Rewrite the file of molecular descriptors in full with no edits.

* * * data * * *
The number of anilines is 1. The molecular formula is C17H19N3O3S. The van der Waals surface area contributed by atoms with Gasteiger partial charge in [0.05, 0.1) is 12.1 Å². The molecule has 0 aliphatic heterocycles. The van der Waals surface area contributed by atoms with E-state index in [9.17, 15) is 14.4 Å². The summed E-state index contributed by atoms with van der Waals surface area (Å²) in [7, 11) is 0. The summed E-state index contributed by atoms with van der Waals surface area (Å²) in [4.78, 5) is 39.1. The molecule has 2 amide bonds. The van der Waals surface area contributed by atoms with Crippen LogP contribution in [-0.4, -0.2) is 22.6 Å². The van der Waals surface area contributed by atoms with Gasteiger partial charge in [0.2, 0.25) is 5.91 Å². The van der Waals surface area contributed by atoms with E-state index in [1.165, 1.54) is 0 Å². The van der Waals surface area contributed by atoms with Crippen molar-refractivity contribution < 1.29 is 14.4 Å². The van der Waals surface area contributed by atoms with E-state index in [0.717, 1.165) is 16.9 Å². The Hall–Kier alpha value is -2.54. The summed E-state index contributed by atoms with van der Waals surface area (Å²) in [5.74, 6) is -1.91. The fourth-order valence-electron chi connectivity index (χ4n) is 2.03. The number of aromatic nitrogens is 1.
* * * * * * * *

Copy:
The number of anilines is 1. The molecular formula is C17H19N3O3S. The van der Waals surface area contributed by atoms with Gasteiger partial charge in [0.05, 0.1) is 12.1 Å². The molecule has 0 aliphatic heterocycles. The van der Waals surface area contributed by atoms with E-state index in [9.17, 15) is 14.4 Å². The summed E-state index contributed by atoms with van der Waals surface area (Å²) in [7, 11) is 0. The summed E-state index contributed by atoms with van der Waals surface area (Å²) in [4.78, 5) is 39.1. The molecule has 2 amide bonds. The van der Waals surface area contributed by atoms with Crippen LogP contribution in [-0.4, -0.2) is 22.6 Å². The van der Waals surface area contributed by atoms with Gasteiger partial charge in [0.2, 0.25) is 5.91 Å². The van der Waals surface area contributed by atoms with E-state index in [1.165, 1.54) is 0 Å². The van der Waals surface area contributed by atoms with Crippen molar-refractivity contribution < 1.29 is 14.4 Å². The van der Waals surface area contributed by atoms with E-state index in [0.717, 1.165) is 16.9 Å². The Hall–Kier alpha value is -2.54. The summed E-state index contributed by atoms with van der Waals surface area (Å²) in [5.74, 6) is -1.91. The fourth-order valence-electron chi connectivity index (χ4n) is 2.03. The number of aromatic nitrogens is 1.